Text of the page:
At risk youth enjoy Mind over Metal camp

At risk youth enjoy Mind over Metal camp

Sometimes all one needs is a spark to inspire change in their lives for the better. For six at-risk youth, the CWA Foundation Mind over Metal welding camp provided that much needed spark.

The week-long camp was hosted by Liberty for Youth, a non-profit, charitable organization that has been successfully helping troubled youth in the Hamilton area and funded by the CWA Foundation which took place from July 6-10, 2015 at the CWB Group’s headquarters in Milton, Ontario.   

“These camps are specifically designed to provide at-risk youth with an introduction into the welding profession and the great career options that are available, while being supervised by professionals in a safe environment,” said Deborah Mates, Director of the CWA Foundation. “The camp was hands-on and fun with the goal the youth leave with great memories and hopefully feel inspired to pursue a career in the welding profession.” 

Welding safety, Gas Metal Arc Welding (GMAW), introduction to weld symbols, and a brief overview of the impact welding has on our daily lives was part of the camp. Once the theoretical part was completed, the students then practiced on the welding simulator and then had fun with real arcs and sparks.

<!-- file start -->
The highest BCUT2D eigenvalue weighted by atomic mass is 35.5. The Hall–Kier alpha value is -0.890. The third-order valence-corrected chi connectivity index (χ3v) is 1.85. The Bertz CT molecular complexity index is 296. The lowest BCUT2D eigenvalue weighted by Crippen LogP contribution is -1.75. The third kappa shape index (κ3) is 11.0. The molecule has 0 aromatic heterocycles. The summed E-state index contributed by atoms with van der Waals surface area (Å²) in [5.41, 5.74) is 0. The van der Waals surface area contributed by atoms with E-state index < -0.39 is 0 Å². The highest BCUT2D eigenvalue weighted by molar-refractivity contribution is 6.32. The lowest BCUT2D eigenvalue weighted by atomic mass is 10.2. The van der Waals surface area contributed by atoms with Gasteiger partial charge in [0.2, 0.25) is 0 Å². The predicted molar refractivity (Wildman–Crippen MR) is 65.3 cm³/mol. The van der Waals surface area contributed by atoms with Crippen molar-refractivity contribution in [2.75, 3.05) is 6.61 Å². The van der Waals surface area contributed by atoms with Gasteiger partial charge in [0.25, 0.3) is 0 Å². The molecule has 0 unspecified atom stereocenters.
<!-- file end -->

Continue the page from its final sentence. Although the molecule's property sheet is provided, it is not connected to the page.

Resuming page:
Frederick Dryden, Founder and Executive Director of Liberty for Youth, was pleased to partner with the CWA Foundation. In addition, his organization received a $10,000 cheque from the CWA Foundation to help out with programming.  

“I’m very happy that several teenagers from Liberty for Youth participated in this camp,” said Frederick Dryden, Founder and Executive Director of Liberty for Youth. “This camp provided them with tangible skills and an opportunity to learn all about the welding profession. This is a great partnership and I look forward to building a longstanding relationship with the CWA Foundation. I’m also grateful that the CWA Foundation provided us with much needed funds to continue our programming.”  

One of those youth who participated in the camp was 17-year-old Imad Taj.  

“I really enjoyed the camp,” he said. “It was a lot of fun building the projects. It was educational and the trainers were great. They made it a lot of fun.” 

Aaron Jones, 25, who studied welding at the post-secondary level, however, had to take a year off because of financial restraints, said his goal is still to pursue welding as a profession and his time at the camp only solidified his passion for arcs and sparks.  

“Welding is a lot of fun. There’s an artistic element to welding that I really enjoy,” he said. “Seeing the finished product when you’re done is a great feeling of accomplishment. This was the first time I’ve ever been to a welding camp and it was very educational. I learned a lot.”  

 Anika Brown, 17, also attended the camp. She said the opportunity will forever have an impact on her because it showed her the value of team work.  

“Working as a team to complete projects was an important part of this camp,” she said. “I also really enjoyed the process of starting a project and then seeing it when it’s finished. It was a lot of fun and welding is a lot of fun.” 

Several Mind over Metal welding camps are going to be hosted throughout the country this year.